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What to watch: Lookers £50m loss, Dr Martens IPO, Boohoo Arcadia talks, Reddit ripples

Tom Belger
·Finance and policy reporter
·4-min read
A couple walk past cars on the forecourt of Vauxhall Lookers in Speke, Liverpool, as showrooms open for the first time since lockdown, as part of a wider easing of restrictions in England.
A Lookers forecourt when restrictions were eased over the summer in the UK. Photo: PA.

Here are some of the top business, market, and economic stories you should be watching today in the UK, Europe, and around the world.

Lookers £50m losses with showrooms closed

Car dealer Lookers (LOOK.L) saw its revenues slump 40% in the first half of 2020 to £1.56bn ($2.13bn), as coronavirus restrictions forced it close showrooms.

It posted a £50m loss, versus a £19.6m profit a year earlier, in its unaudited interim first-half results.

The company confirmed it had closed 12 sites and made 1,500 redundancies.

But it said trade was “encouraging” in the second half of 2020 and expected to be ahead of the previous year despite COVID-19 restrictions late last year.

The board “remains cautious” about 2021 amid the latest closure of showrooms in the third nationwide lockdown.

The company confirmed it had appointed Duncan McPhee as chief operating officer.

Lookers finally published its 2019 results in November after accounting problems and a fraud probe, with the company losing £327,000 in the fraud carried out by a staff member. It has applied to resume trading on the London Stock Exchange (^FTSE).

Boohoo confirms talks to buy three Arcadia brands

Online fashion retailer Boohoo (BOO.L) has confirmed that it is exclusive talks with Arcadia Group to buy three of Sir Philip Green’s retail brands.

According to Sky News Boohoo is leading the race to snap up Dorothy Perkins, Burton and Wallis for an estimated £25m.

Any deal would be for the brands and not the high street stores, and could wrap up Green’s remaining retail interests and the closure of all 444 stores in his retail empire.

Boohoo shareholders said the talks with Arcadia's administrators "may or may not result in agreement of a transaction.” Adding that "a further announcement will be made when appropriate.”

The news comes as Boohoo sealed a deal to buy the Debenhams brand and website for £55m earlier this week.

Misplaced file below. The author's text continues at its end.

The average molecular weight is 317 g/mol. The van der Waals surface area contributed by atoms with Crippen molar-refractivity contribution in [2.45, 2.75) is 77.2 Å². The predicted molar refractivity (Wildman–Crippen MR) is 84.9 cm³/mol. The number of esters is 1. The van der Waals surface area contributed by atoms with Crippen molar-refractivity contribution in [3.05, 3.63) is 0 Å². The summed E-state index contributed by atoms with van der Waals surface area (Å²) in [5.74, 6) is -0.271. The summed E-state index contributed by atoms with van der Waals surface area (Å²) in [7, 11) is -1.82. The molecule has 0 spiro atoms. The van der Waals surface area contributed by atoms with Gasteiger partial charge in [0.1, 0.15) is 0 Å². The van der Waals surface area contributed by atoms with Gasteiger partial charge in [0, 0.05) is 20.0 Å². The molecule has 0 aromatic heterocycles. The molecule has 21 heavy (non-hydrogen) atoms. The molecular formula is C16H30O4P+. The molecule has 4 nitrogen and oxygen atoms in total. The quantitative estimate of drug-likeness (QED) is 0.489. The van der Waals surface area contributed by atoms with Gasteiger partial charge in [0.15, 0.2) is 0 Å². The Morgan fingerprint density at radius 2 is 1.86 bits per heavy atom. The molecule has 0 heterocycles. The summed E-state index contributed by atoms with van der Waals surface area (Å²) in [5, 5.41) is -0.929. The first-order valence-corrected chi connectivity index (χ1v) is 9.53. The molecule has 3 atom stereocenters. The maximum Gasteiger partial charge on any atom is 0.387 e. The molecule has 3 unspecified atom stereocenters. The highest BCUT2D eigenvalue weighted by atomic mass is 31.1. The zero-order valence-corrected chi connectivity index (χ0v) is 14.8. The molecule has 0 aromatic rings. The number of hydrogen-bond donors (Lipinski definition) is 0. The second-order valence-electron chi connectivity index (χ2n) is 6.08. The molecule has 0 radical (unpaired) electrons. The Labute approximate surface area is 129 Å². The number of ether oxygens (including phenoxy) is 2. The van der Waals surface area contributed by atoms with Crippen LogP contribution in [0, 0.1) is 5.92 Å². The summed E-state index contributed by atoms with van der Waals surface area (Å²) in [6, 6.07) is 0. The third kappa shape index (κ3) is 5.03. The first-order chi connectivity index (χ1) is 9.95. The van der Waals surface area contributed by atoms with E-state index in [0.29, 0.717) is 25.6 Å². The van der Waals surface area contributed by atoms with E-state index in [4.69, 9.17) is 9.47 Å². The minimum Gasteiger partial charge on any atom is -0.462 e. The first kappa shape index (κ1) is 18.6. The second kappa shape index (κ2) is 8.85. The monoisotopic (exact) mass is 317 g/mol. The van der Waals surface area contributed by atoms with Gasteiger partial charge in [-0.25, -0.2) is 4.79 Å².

Dr Martens valued at £3.7bn in stock market debut

British boots brand Dr Martens kicked off its stock market debut on Friday morning in true fashion attracting bumper demand in sale valuing the firm at over $5bn (£3.7bn).

Shares in the company were up as much as 19% as it began to trade in London after owner Permira Holdings and other investors raised $1.8bn in the UK’s largest initial public offering (IPO) since September.

The company priced the deal at the top of an indicative range at 370 pence per share. It could sell a further 52.5 million shares on top of the initial 350 million shares sold, amid strong demand.

The company famed for its black boots with the yellow stitching said that the offer was over eight times oversubscribed.

The IPO marks a major win for private equity firm Permira, which bought Dr Martens in 2014 for €380m ($460m, £337m).

European stocks sink on short squeeze worries despite resilient GDP data

Stronger-than-expected GDP data in leading European economies failed to lift European stocks on Friday, as the fallout continued from the ‘short squeeze’ rocking financial markets.

The FTSE 100 (^FTSE) was down 1.1% in morning trading in London while the CAC 40 (^FCHI) fell 1.3% in Paris and the DAX (^GDAXI) was 1.2% down in Frankfurt.

“The initial euphoria at the start of January has given way to concerns about extended lockdowns and tighter restrictions for longer across Europe,” said Michael Hewson, chief market analyst at CMC Markets UK.

The declines come in spite of GDP data proving more resilient than anticipated by analysts. The French economy shrank by 1.3% in the final quarter of 2020. It marked a stark reversal of the 18.5% growth in the previous quarter as COVID-19 and restrictions made a resurgence, but was much less damaging than the 4% decline predicted by economists.

READ MORE: DAVOS 2021: HSBC CEO's comments suggest UK should target regional trade deals

Germany’s economy slid 2.9%, better than the 3.4% consensus estimate. Spain’s economy even eked out growth, expanding by 0.4%, when experts had predicted at 1.5% decline.

Investor concerns in Asia have also grown over speculation of a shift to tighter monetary policy in China.

The Shanghai Composite index (000001.SS) and the Shenzen Component (399001.SZ) fell 0.6%. The Hong Kong Hang Seng (^HSI) shed 0.9%.

Japan’s Nikkei (^N225) also fell 1.9%, South Korea’s KOSPI (^KS11) fell 3%, and the Australian ASX 200 (^AXJO) dropped 0.6%.

Wall Street looked set for declines. Futures on the S&P 500 (ES=F) fell 1.1%, Dow Jones Industrial Average futures (YM=F) dropped 0.9%, and futures on the Nasdaq (NQ=F) were off 1.7%.

WATCH: Why can't governments just print more money?